Whether the U.S. Postal Service’s relationship with Amazon is as unprofitable as President Donald Trump thinks it is, there’s one group that -- judging from government jobs data -- has undoubtedly benefited: mail carriers.
For the most part, the advent of the internet has been a disaster for the postal service. With more Americans communicating electronically, physical mail has largely gone the way of the buggy whip. If the service depended entirely on first-class letters and the marketing junk that clutters our mailboxes, its business -- and employment -- would be in unmitigated decline:
But there’s a bright spot. The internet has enabled shopping on a vast scale. Amazon, the biggest U.S. online retailer, has seen its North American revenue rise from less than $10 billion in 2007 to more than $100 billion in 2017, with most of the gains coming in the past several years:
More online shopping means more packages -- and much-needed business for the postal service, which handles an estimated 40 percent of Amazon’s deliveries. It moved about 5.7 billion packages in 2017, up 84 percent from 2011.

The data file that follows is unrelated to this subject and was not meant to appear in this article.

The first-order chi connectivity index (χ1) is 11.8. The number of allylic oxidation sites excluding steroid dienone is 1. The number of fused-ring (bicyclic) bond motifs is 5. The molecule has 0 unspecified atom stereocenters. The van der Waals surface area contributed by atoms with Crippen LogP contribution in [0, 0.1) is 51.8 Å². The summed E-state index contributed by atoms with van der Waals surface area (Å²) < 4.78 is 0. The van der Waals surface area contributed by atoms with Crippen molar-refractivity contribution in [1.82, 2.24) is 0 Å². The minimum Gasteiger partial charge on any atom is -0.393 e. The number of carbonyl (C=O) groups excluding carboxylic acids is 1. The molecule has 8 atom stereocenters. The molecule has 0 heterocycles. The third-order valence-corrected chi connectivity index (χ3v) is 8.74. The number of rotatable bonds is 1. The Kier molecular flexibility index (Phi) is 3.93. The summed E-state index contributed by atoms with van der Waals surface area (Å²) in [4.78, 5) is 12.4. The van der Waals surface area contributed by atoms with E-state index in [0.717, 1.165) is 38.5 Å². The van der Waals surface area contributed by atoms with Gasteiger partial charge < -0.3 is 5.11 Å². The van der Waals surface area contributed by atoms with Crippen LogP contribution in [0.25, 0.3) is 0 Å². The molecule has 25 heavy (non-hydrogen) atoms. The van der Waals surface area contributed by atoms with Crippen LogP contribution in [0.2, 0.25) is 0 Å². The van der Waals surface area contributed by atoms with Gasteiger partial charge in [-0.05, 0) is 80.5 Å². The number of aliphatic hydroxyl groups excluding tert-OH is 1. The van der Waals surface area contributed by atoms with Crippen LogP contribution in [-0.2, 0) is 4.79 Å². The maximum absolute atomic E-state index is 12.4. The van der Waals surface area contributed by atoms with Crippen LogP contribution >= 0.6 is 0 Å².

With the increased volume of deliveries, employment at the postal service stabilized and even rebounded a bit after a 15-year decline. As of March, the service had 606,800 employees, about 16,000 more than in 2014.
Amazon does a lot of its own sorting, relying on the postal service primarily for final delivery. So the employment effect has been greatest on mail carriers, who travel the “last mile.” They numbered about 337,000 in May 2017 (the most recent data available from the Labor Department), up more than 31,000 from 2012.
Carrying mail is solidly middle-class work. The median hourly wage is $27.40, compared with $18.12 for all occupations. Granted, given its vulnerability to automation, it might not be the occupation of the future. But in assessing Amazon’s contribution to the economy, it’s something a president who promised to create 25 million jobs shouldn’t ignore.
Whitehouse writes editorials on global economics and finance for Bloomberg View. He covered economics for the Wall Street Journal and served as deputy bureau chief in London. He was previously the founding managing editor of Vedomosti, a Russian-language business daily.